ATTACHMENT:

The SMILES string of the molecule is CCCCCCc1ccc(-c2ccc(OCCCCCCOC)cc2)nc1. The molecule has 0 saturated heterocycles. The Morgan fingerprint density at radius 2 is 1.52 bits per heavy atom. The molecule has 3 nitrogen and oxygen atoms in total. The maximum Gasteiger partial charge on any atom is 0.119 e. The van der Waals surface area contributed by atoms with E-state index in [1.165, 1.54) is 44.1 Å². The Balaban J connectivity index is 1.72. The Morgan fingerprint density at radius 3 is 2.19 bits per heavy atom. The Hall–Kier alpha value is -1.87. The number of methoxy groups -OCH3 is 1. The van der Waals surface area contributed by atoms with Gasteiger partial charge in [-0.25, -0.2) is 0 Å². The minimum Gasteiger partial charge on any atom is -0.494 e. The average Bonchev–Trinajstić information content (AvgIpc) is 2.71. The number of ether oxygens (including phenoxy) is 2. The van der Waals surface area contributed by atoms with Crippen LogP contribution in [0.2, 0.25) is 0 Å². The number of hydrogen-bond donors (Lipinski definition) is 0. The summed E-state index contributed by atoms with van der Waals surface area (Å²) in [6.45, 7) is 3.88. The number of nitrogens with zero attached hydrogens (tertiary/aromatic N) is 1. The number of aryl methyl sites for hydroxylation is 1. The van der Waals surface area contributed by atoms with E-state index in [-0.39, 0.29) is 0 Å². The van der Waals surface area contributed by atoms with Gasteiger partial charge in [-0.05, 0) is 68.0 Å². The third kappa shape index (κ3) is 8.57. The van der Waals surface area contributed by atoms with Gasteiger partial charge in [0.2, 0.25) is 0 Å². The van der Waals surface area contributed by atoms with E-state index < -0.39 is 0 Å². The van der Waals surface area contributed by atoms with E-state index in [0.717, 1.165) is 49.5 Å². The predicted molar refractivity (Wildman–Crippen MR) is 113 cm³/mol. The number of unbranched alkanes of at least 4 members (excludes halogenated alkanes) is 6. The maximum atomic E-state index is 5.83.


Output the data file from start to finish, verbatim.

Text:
The SMILES string of the molecule is CCCCCCc1ccc(-c2ccc(OCCCCCCOC)cc2)nc1. The molecule has 0 saturated heterocycles. The Morgan fingerprint density at radius 2 is 1.52 bits per heavy atom. The molecule has 3 nitrogen and oxygen atoms in total. The maximum Gasteiger partial charge on any atom is 0.119 e. The van der Waals surface area contributed by atoms with E-state index in [1.165, 1.54) is 44.1 Å². The Balaban J connectivity index is 1.72. The Morgan fingerprint density at radius 3 is 2.19 bits per heavy atom. The Hall–Kier alpha value is -1.87. The number of methoxy groups -OCH3 is 1. The van der Waals surface area contributed by atoms with Gasteiger partial charge in [-0.25, -0.2) is 0 Å². The minimum Gasteiger partial charge on any atom is -0.494 e. The average Bonchev–Trinajstić information content (AvgIpc) is 2.71. The number of ether oxygens (including phenoxy) is 2. The van der Waals surface area contributed by atoms with Crippen LogP contribution in [0.2, 0.25) is 0 Å². The number of hydrogen-bond donors (Lipinski definition) is 0. The summed E-state index contributed by atoms with van der Waals surface area (Å²) in [6.45, 7) is 3.88. The number of nitrogens with zero attached hydrogens (tertiary/aromatic N) is 1. The number of aryl methyl sites for hydroxylation is 1. The van der Waals surface area contributed by atoms with E-state index in [-0.39, 0.29) is 0 Å². The van der Waals surface area contributed by atoms with Gasteiger partial charge in [-0.05, 0) is 68.0 Å². The third kappa shape index (κ3) is 8.57. The van der Waals surface area contributed by atoms with Gasteiger partial charge in [0.2, 0.25) is 0 Å². The van der Waals surface area contributed by atoms with E-state index < -0.39 is 0 Å². The van der Waals surface area contributed by atoms with E-state index in [0.717, 1.165) is 49.5 Å². The predicted molar refractivity (Wildman–Crippen MR) is 113 cm³/mol. The number of unbranched alkanes of at least 4 members (excludes halogenated alkanes) is 6. The maximum atomic E-state index is 5.83.